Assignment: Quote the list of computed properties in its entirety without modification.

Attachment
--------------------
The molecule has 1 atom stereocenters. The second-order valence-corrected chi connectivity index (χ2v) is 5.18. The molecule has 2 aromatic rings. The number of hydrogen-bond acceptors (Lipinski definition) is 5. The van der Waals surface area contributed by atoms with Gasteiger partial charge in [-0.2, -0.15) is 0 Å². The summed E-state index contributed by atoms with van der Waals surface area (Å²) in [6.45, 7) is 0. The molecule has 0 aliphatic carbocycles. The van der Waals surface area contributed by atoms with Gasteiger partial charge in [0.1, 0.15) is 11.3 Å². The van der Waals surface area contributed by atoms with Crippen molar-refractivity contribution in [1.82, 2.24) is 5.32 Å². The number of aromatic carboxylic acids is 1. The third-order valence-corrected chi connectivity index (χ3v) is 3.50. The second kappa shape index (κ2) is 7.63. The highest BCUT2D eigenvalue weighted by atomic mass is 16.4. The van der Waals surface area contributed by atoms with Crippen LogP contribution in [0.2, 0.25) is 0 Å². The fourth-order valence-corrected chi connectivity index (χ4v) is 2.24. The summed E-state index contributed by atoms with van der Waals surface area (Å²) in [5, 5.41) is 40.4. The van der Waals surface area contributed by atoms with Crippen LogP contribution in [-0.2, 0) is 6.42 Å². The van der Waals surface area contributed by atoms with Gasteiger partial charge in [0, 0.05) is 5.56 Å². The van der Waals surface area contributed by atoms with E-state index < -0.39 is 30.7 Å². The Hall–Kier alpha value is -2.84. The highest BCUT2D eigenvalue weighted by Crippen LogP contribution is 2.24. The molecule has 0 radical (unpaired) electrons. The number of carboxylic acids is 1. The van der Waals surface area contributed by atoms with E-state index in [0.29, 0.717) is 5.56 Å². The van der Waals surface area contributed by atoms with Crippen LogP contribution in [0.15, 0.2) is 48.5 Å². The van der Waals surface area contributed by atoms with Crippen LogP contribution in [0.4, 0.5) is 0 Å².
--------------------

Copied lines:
The molecule has 1 atom stereocenters. The second-order valence-corrected chi connectivity index (χ2v) is 5.18. The molecule has 2 aromatic rings. The number of hydrogen-bond acceptors (Lipinski definition) is 5. The van der Waals surface area contributed by atoms with Gasteiger partial charge in [-0.2, -0.15) is 0 Å². The summed E-state index contributed by atoms with van der Waals surface area (Å²) in [6.45, 7) is 0. The molecule has 0 aliphatic carbocycles. The van der Waals surface area contributed by atoms with Gasteiger partial charge in [0.1, 0.15) is 11.3 Å². The van der Waals surface area contributed by atoms with Crippen molar-refractivity contribution in [1.82, 2.24) is 5.32 Å². The number of aromatic carboxylic acids is 1. The third-order valence-corrected chi connectivity index (χ3v) is 3.50. The second kappa shape index (κ2) is 7.63. The highest BCUT2D eigenvalue weighted by atomic mass is 16.4. The van der Waals surface area contributed by atoms with Crippen LogP contribution in [0.2, 0.25) is 0 Å². The fourth-order valence-corrected chi connectivity index (χ4v) is 2.24. The summed E-state index contributed by atoms with van der Waals surface area (Å²) in [5, 5.41) is 40.4. The van der Waals surface area contributed by atoms with Crippen LogP contribution in [-0.2, 0) is 6.42 Å². The van der Waals surface area contributed by atoms with Gasteiger partial charge in [0, 0.05) is 5.56 Å². The van der Waals surface area contributed by atoms with E-state index < -0.39 is 30.7 Å². The Hall–Kier alpha value is -2.84. The highest BCUT2D eigenvalue weighted by Crippen LogP contribution is 2.24. The molecule has 0 radical (unpaired) electrons. The number of carboxylic acids is 1. The van der Waals surface area contributed by atoms with E-state index in [0.29, 0.717) is 5.56 Å². The van der Waals surface area contributed by atoms with Crippen LogP contribution in [0.15, 0.2) is 48.5 Å². The van der Waals surface area contributed by atoms with Crippen LogP contribution in [0.4, 0.5) is 0 Å².